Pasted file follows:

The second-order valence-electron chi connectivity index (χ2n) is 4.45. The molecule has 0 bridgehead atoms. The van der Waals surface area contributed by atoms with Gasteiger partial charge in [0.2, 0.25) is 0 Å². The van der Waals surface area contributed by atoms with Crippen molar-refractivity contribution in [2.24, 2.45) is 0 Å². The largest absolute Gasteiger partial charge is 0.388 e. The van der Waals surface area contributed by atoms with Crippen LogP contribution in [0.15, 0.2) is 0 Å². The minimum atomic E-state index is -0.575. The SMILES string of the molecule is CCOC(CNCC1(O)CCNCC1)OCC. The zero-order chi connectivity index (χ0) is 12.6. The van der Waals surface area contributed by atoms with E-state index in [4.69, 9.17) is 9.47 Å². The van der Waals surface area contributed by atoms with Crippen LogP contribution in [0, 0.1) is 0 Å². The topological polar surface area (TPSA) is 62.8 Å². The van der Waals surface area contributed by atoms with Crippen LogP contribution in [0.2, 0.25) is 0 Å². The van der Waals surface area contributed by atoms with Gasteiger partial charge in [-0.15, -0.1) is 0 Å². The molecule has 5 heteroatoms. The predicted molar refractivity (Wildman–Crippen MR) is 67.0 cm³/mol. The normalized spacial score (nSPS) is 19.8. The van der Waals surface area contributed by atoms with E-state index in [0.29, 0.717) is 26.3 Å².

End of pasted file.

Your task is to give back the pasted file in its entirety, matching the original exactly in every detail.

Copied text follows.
The second-order valence-electron chi connectivity index (χ2n) is 4.45. The molecule has 0 bridgehead atoms. The van der Waals surface area contributed by atoms with Gasteiger partial charge in [0.2, 0.25) is 0 Å². The van der Waals surface area contributed by atoms with Crippen molar-refractivity contribution in [2.24, 2.45) is 0 Å². The largest absolute Gasteiger partial charge is 0.388 e. The van der Waals surface area contributed by atoms with Crippen LogP contribution in [0.15, 0.2) is 0 Å². The minimum atomic E-state index is -0.575. The SMILES string of the molecule is CCOC(CNCC1(O)CCNCC1)OCC. The zero-order chi connectivity index (χ0) is 12.6. The van der Waals surface area contributed by atoms with E-state index in [4.69, 9.17) is 9.47 Å². The van der Waals surface area contributed by atoms with Crippen LogP contribution in [0, 0.1) is 0 Å². The topological polar surface area (TPSA) is 62.8 Å². The van der Waals surface area contributed by atoms with Crippen LogP contribution in [0.2, 0.25) is 0 Å². The van der Waals surface area contributed by atoms with Gasteiger partial charge in [-0.15, -0.1) is 0 Å². The molecule has 5 heteroatoms. The predicted molar refractivity (Wildman–Crippen MR) is 67.0 cm³/mol. The normalized spacial score (nSPS) is 19.8. The van der Waals surface area contributed by atoms with E-state index in [0.29, 0.717) is 26.3 Å².